Earlier, we briefly mentioned mechanical and streaming royalties. But those aren’t the only royalties available to you as a copyright holder of your music.
Firstly, if you’re a songwriter, ensure you've signed up for a Performance Rights Organization (PRO) for performance royalties. In most countries, there’s one PRO you can join. For example, in Canada that would be SOCAN. In the United States, you can join one of three: SESAC, BMI, and ASCAP. SESAC is invitation only, but BMI and ASCAP are open for all songwriters to join.
If you’re wondering why we’re talking about performance royalties for online revenue streams, we understand. But live performances in venues aren’t the only way PROs pay their artists. They also pay artists from terrestrial radio plays, satellite radio plays, and even ringback tones on cell phones.
Your country’s PRO should collect foreign royalties on your behalf, but you still might be leaving some money on the table. Songtrust and SoundExchange can sometimes find money that your PRO might have missed.
YouTube and Twitch tips and ad revenue
Once you get 1,000 YouTube subscribers and 400 watch hours, you can start to monetize your channel. Tips and ad revenue from your YouTube videos probably won't pay a lot of money (expect around $5 for every 1,000 views), but running ads on the videos you upload can add up and turn into a nice little revenue stream.
It's easier to get monetized on Twitch, but there are some downsides. Twitch really only supports live streams, and sometimes there are issues with them muting videos or playing stock music over live performances out of concern for obtaining the rights to use that music. Still, fans might enjoy watching and playing video games with you.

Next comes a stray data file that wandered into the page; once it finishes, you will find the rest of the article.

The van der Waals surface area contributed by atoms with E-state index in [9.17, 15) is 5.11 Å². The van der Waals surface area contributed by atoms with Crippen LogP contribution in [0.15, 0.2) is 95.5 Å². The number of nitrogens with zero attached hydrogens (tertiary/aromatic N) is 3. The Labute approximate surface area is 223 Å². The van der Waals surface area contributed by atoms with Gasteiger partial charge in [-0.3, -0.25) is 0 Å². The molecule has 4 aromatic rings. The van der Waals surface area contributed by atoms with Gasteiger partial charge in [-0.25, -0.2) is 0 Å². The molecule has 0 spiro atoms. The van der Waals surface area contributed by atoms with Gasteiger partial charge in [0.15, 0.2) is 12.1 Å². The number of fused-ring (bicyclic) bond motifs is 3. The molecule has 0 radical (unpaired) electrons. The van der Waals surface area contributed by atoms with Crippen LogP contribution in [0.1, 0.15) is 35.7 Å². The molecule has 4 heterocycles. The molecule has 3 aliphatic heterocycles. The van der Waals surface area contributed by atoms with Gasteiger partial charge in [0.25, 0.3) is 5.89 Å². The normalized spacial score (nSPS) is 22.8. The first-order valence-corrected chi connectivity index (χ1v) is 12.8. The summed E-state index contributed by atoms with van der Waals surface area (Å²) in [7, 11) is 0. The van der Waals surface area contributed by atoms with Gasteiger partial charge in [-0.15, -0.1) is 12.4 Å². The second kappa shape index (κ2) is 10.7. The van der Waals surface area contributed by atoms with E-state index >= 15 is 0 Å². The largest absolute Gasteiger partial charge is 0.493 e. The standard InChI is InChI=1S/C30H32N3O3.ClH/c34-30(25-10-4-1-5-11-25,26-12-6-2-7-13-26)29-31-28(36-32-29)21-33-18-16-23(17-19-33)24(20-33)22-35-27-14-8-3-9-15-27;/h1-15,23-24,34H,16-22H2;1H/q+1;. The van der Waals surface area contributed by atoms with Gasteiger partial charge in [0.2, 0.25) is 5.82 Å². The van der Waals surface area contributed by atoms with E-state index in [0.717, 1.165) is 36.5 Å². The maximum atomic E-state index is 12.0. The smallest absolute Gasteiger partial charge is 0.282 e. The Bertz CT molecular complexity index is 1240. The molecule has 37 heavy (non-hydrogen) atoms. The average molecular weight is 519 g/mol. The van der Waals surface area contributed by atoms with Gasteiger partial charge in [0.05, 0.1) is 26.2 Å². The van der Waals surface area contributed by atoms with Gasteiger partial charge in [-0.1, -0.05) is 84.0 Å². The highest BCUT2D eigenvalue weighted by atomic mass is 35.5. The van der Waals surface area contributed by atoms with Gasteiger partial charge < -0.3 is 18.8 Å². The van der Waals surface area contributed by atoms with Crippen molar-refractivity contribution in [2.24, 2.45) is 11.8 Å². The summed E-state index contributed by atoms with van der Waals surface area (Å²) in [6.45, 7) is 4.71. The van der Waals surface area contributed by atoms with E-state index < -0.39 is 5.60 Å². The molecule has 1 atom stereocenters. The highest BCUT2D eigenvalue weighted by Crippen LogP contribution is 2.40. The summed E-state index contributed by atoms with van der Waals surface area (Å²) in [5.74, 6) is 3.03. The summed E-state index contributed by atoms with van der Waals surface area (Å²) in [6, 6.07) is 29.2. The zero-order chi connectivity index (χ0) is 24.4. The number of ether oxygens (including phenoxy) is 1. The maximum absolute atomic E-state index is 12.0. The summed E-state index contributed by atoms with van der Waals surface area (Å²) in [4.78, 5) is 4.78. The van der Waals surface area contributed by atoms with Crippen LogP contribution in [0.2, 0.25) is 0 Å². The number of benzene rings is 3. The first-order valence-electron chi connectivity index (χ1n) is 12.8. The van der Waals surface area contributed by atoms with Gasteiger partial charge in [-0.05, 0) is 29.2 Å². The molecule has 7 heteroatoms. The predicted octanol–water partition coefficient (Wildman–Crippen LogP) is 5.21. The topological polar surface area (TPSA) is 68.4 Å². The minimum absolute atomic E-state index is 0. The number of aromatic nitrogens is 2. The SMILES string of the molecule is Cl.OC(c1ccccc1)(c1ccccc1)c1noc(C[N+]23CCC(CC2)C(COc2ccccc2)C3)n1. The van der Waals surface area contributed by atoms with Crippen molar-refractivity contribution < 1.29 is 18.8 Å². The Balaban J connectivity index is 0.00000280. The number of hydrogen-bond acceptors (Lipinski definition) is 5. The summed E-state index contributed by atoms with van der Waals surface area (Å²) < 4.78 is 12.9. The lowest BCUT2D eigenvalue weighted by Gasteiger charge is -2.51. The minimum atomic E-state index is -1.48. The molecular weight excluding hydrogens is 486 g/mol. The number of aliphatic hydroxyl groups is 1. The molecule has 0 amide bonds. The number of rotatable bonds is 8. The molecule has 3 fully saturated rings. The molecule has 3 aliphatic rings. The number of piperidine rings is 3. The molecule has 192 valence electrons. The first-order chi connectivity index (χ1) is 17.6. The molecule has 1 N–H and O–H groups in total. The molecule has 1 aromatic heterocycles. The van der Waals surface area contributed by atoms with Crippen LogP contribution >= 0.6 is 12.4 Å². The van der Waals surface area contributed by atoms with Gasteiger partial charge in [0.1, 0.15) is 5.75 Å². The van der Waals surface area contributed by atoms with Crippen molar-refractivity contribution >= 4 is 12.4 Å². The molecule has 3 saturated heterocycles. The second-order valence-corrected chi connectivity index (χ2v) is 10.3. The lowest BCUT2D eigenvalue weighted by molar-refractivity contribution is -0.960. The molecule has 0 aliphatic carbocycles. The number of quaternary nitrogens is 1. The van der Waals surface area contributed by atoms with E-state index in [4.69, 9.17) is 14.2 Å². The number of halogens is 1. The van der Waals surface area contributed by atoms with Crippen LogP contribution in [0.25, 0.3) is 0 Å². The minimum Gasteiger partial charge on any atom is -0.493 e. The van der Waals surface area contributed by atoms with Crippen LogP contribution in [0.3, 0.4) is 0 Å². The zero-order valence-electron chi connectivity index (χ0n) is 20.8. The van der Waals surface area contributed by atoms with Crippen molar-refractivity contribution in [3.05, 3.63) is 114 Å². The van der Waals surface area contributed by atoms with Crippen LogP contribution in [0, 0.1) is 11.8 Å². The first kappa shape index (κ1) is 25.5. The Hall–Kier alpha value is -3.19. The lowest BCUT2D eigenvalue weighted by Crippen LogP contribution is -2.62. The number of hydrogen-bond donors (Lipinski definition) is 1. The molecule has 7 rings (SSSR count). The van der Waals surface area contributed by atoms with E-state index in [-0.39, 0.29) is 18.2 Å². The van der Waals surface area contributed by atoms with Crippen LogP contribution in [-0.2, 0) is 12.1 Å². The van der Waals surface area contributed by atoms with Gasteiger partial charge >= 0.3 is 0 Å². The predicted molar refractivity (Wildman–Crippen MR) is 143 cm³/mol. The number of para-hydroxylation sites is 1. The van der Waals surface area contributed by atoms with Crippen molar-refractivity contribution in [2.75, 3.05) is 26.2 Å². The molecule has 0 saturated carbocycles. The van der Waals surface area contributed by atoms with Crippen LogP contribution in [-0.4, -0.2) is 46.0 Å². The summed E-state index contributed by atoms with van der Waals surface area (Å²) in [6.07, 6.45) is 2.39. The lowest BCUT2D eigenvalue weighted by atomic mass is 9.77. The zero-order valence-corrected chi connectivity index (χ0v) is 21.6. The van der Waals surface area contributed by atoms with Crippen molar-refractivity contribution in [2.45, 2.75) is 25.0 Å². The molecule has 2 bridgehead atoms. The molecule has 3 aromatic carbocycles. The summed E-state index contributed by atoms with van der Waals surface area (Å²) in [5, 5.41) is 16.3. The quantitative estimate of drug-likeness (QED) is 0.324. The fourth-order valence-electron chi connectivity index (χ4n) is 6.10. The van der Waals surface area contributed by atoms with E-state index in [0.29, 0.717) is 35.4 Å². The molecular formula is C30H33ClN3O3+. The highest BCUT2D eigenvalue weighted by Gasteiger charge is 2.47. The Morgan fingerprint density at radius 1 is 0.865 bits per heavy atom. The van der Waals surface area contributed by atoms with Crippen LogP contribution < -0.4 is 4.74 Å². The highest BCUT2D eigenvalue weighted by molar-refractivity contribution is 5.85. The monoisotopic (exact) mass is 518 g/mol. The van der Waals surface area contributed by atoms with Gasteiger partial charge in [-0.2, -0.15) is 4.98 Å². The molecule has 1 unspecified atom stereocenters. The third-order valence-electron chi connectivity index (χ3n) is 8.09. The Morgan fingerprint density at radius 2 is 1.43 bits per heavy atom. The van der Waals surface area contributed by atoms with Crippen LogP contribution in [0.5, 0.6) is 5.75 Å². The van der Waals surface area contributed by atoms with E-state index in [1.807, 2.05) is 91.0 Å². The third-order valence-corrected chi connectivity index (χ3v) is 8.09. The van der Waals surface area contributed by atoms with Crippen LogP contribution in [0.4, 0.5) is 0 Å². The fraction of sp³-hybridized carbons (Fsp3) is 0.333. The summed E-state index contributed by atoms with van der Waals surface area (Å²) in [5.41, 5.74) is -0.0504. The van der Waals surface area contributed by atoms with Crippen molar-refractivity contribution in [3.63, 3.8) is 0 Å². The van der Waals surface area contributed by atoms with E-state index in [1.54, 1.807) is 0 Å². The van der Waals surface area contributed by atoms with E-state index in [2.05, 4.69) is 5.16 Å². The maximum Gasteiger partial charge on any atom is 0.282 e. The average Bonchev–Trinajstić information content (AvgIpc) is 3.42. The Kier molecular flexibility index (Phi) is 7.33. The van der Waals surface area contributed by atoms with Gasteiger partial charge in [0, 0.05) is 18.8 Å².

Tips —called Super Chats on YouTube and bits on Twitch—can only be obtained during live streams and video premieres, but there isn’t a limit on how much people can donate. That means it’s a great way for fans to financially support their favorite artists. YouTube does take more of a cut from these tips than Twitch, so you may still want to consider promoting a Venmo or CashApp to viewers.
Long gone are the days that you had to pay top dollar to rent a recording studio and hire a recording engineer to get your music recorded. Equally gone are the days you even have to be in the same room as your collaborators.
Talented singers and musicians alike can record stellar-sounding parts and participate in paid session work. Like so much of the music business, networking is key in getting these paid session work opportunities. Check online forums, Facebook groups, Twitter and more for paid session work gigs.